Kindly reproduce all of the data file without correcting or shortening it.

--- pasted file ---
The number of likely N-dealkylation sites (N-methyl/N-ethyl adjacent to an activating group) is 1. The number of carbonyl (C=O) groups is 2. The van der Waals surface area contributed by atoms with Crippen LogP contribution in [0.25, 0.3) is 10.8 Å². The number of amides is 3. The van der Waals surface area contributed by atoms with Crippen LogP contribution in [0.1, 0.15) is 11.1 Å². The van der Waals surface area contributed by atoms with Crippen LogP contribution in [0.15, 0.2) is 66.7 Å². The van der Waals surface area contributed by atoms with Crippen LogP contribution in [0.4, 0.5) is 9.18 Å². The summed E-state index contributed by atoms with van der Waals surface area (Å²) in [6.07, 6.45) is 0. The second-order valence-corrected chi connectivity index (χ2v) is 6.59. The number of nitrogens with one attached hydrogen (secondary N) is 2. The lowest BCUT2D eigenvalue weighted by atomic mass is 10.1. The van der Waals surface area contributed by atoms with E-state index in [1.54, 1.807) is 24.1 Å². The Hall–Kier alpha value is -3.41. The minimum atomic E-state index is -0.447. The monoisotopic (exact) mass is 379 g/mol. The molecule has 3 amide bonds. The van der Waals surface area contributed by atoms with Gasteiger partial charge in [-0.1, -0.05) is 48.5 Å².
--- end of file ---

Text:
The number of likely N-dealkylation sites (N-methyl/N-ethyl adjacent to an activating group) is 1. The number of carbonyl (C=O) groups is 2. The van der Waals surface area contributed by atoms with Crippen LogP contribution in [0.25, 0.3) is 10.8 Å². The number of amides is 3. The van der Waals surface area contributed by atoms with Crippen LogP contribution in [0.1, 0.15) is 11.1 Å². The van der Waals surface area contributed by atoms with Crippen LogP contribution in [0.15, 0.2) is 66.7 Å². The van der Waals surface area contributed by atoms with Crippen LogP contribution in [0.4, 0.5) is 9.18 Å². The summed E-state index contributed by atoms with van der Waals surface area (Å²) in [6.07, 6.45) is 0. The second-order valence-corrected chi connectivity index (χ2v) is 6.59. The number of nitrogens with one attached hydrogen (secondary N) is 2. The lowest BCUT2D eigenvalue weighted by atomic mass is 10.1. The van der Waals surface area contributed by atoms with E-state index in [1.54, 1.807) is 24.1 Å². The Hall–Kier alpha value is -3.41. The minimum atomic E-state index is -0.447. The monoisotopic (exact) mass is 379 g/mol. The molecule has 3 amide bonds. The van der Waals surface area contributed by atoms with Gasteiger partial charge in [-0.1, -0.05) is 48.5 Å².